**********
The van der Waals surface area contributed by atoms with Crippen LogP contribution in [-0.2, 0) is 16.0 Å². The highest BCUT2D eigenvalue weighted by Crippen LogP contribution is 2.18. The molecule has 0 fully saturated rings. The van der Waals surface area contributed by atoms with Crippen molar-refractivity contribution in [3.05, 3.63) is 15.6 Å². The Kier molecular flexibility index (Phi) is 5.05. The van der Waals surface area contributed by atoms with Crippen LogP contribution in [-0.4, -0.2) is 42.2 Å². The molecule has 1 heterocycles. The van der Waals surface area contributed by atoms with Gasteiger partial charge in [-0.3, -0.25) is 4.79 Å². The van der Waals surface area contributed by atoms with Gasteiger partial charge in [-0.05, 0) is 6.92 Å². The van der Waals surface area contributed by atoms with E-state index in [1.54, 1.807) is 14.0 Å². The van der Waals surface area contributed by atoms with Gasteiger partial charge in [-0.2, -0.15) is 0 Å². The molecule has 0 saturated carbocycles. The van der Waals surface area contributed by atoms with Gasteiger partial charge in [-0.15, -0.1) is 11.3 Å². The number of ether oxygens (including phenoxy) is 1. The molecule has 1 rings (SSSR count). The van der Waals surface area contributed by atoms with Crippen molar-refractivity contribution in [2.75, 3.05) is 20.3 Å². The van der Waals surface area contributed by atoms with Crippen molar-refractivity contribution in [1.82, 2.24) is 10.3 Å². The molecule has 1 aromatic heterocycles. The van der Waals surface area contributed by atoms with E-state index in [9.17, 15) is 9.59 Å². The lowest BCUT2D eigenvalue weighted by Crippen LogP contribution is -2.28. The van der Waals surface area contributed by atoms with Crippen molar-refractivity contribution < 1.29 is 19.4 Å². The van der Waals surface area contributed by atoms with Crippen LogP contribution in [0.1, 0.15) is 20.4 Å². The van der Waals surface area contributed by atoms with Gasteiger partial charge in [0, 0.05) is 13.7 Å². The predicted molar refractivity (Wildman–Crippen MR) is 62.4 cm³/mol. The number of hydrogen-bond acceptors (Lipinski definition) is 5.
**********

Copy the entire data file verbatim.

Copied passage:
The van der Waals surface area contributed by atoms with Crippen LogP contribution in [-0.2, 0) is 16.0 Å². The highest BCUT2D eigenvalue weighted by Crippen LogP contribution is 2.18. The molecule has 0 fully saturated rings. The van der Waals surface area contributed by atoms with Crippen molar-refractivity contribution in [3.05, 3.63) is 15.6 Å². The Kier molecular flexibility index (Phi) is 5.05. The van der Waals surface area contributed by atoms with Crippen LogP contribution in [-0.4, -0.2) is 42.2 Å². The molecule has 1 heterocycles. The van der Waals surface area contributed by atoms with Gasteiger partial charge in [-0.3, -0.25) is 4.79 Å². The van der Waals surface area contributed by atoms with Gasteiger partial charge in [-0.05, 0) is 6.92 Å². The van der Waals surface area contributed by atoms with E-state index in [1.54, 1.807) is 14.0 Å². The van der Waals surface area contributed by atoms with Gasteiger partial charge in [-0.2, -0.15) is 0 Å². The molecule has 0 saturated carbocycles. The van der Waals surface area contributed by atoms with Gasteiger partial charge in [-0.15, -0.1) is 11.3 Å². The number of ether oxygens (including phenoxy) is 1. The molecule has 1 rings (SSSR count). The van der Waals surface area contributed by atoms with Crippen molar-refractivity contribution in [2.75, 3.05) is 20.3 Å². The van der Waals surface area contributed by atoms with Crippen molar-refractivity contribution in [1.82, 2.24) is 10.3 Å². The molecule has 1 aromatic heterocycles. The van der Waals surface area contributed by atoms with E-state index in [9.17, 15) is 9.59 Å². The lowest BCUT2D eigenvalue weighted by Crippen LogP contribution is -2.28. The van der Waals surface area contributed by atoms with Crippen molar-refractivity contribution < 1.29 is 19.4 Å². The van der Waals surface area contributed by atoms with Crippen LogP contribution in [0.1, 0.15) is 20.4 Å². The van der Waals surface area contributed by atoms with Gasteiger partial charge in [0, 0.05) is 13.7 Å². The predicted molar refractivity (Wildman–Crippen MR) is 62.4 cm³/mol. The number of hydrogen-bond acceptors (Lipinski definition) is 5.